I would also like to see the Limerick-Shannon Metropolitan Area Transport plan utilise the disused rail network in Limerick for a light railway system. Cork is getting funding for a light railway connection from Ballincollig to Carrigaline - we have to get a senior cabinet voice who is going to shout for this type of high level investment in LImerick, which despite being Ireland’s third biggest city, is too often the cinderella of Irish regional cities. I call it the Limerick Junction syndrome - too often, we are told to forget about connecting Limerick to other cities by rail or road. It’s a scandal that there is no direct motorway or rail connection between Limerick and Cork, Ireland’s second and third cities. 

In voting for a Directly Elected Mayor, the people recognised that we have to take control of our own destiny as a city, and not rely on Dublin-centric governments. It’s time to build a Limerick to live in, a Limerick that works for everyone. 

January 28, 2020

January 28, 2020

January 28, 2020

January 28, 2020

July 9, 2018

71,000 patients will attend the Emergency Department at UHL this year, up 6,000 on last year. If more of these patients were treated by their GP instead of in the ED, you would have less waiting times. But the government contract for GPs was downgraded. It needs to be improved to stop GPs emigrating, particularly from rural areas where the shortage of GPs is causing huge difficulties. A better GP contract means more GPs and less people in ED. 

4,729 people are waiting more than 18 months for an appointment. The primary care units previously promised to alleviate overcrowded EDs, and cut waiting lists, have not been delivered. This has to be a priority.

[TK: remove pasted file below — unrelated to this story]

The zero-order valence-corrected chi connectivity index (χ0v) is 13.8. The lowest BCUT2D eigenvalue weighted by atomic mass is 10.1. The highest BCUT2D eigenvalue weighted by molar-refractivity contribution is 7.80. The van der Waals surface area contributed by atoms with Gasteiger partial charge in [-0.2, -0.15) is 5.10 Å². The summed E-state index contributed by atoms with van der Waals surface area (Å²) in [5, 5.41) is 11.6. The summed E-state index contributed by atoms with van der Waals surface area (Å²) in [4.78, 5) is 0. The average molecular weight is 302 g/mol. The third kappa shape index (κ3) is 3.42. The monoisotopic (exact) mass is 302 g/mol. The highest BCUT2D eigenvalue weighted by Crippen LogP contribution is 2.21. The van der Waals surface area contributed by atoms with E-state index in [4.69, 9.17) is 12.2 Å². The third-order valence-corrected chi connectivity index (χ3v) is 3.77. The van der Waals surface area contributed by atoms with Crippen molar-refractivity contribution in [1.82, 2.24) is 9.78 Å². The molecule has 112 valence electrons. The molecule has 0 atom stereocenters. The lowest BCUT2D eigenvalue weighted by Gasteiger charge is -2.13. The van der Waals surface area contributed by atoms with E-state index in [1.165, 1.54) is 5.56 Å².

880 patients on trolleys in June at University Hospital Limerick, the worst in the country. People end up on trolleys when they are admitted but there’s no bed. We have been promised a new 96-bed unit at UHL but as of now we need 300 new beds to meet current demand, especially if our population grows by 50% as is planned under the National Planning Framework. Also, there is still no funding indicated for Croom Hospital.

Previously beds could be freed up by releasing patients to home care or nursing homes. I would reverse cuts to home care services and increase nursing home spaces which are currently inadequate.

We need more beds, both public and private. More beds in private hospitals will free up beds in public hospitals. A private hospital planned for the Dock Road is on hold as a private health insurance company refused to back it.

July 5, 2018

There are now 3,089 people awaiting social housing. 

The Council can’t keep up. Even if no-one joined the list between now and 2021, and even if the council met its three-year targets, there would still be 1,700 people waiting for a house.

For first time buyers, the picture isn’t any better. They need a salary of €45,000 to buy an “affordable home”. 

We need to do two things urgently: 

1/increase the supply of land. Free up State-owned land for properly planned housing and discourage hoarding by developers or vulture funds.

2/ open up to new ideas: I recently met with the Limerick owners of Clenn Construction who have returned from the United States to manufacture A-rated RAPID PRECISION ENGINEERED MODULAR HOMES. They are employing local tradespeople in Galvone, Limerick. Their show house was built in two weeks. When the old ways aren’t working, you need to try something new.